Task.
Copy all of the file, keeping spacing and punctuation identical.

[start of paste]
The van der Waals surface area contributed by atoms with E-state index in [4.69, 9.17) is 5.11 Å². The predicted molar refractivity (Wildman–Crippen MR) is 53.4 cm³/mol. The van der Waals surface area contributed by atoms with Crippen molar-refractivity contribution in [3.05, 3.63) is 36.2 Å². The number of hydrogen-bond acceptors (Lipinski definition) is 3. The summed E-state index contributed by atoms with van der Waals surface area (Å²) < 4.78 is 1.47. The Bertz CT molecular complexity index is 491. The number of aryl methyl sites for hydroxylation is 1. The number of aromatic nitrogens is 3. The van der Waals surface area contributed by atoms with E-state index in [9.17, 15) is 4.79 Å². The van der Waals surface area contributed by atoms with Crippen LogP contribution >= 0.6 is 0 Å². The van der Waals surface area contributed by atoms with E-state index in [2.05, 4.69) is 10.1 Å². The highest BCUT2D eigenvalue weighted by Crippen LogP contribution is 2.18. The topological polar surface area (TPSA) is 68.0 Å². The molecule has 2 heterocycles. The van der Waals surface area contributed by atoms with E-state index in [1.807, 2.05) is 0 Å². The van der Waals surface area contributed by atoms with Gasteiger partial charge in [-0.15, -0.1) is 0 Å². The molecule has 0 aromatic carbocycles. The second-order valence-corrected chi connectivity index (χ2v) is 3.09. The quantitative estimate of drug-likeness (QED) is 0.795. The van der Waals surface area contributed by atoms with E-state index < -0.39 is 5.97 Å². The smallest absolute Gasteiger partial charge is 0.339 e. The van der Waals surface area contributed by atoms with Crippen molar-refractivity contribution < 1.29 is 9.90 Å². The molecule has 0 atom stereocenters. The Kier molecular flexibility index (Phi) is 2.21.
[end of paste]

The van der Waals surface area contributed by atoms with E-state index in [4.69, 9.17) is 5.11 Å². The predicted molar refractivity (Wildman–Crippen MR) is 53.4 cm³/mol. The van der Waals surface area contributed by atoms with Crippen molar-refractivity contribution in [3.05, 3.63) is 36.2 Å². The number of hydrogen-bond acceptors (Lipinski definition) is 3. The summed E-state index contributed by atoms with van der Waals surface area (Å²) < 4.78 is 1.47. The Bertz CT molecular complexity index is 491. The number of aryl methyl sites for hydroxylation is 1. The number of aromatic nitrogens is 3. The van der Waals surface area contributed by atoms with E-state index in [9.17, 15) is 4.79 Å². The van der Waals surface area contributed by atoms with Crippen LogP contribution >= 0.6 is 0 Å². The van der Waals surface area contributed by atoms with E-state index in [2.05, 4.69) is 10.1 Å². The highest BCUT2D eigenvalue weighted by Crippen LogP contribution is 2.18. The topological polar surface area (TPSA) is 68.0 Å². The molecule has 2 heterocycles. The van der Waals surface area contributed by atoms with E-state index in [1.807, 2.05) is 0 Å². The van der Waals surface area contributed by atoms with Gasteiger partial charge in [-0.15, -0.1) is 0 Å². The molecule has 0 aromatic carbocycles. The second-order valence-corrected chi connectivity index (χ2v) is 3.09. The quantitative estimate of drug-likeness (QED) is 0.795. The van der Waals surface area contributed by atoms with E-state index < -0.39 is 5.97 Å². The smallest absolute Gasteiger partial charge is 0.339 e. The van der Waals surface area contributed by atoms with Crippen molar-refractivity contribution < 1.29 is 9.90 Å². The molecule has 0 atom stereocenters. The Kier molecular flexibility index (Phi) is 2.21.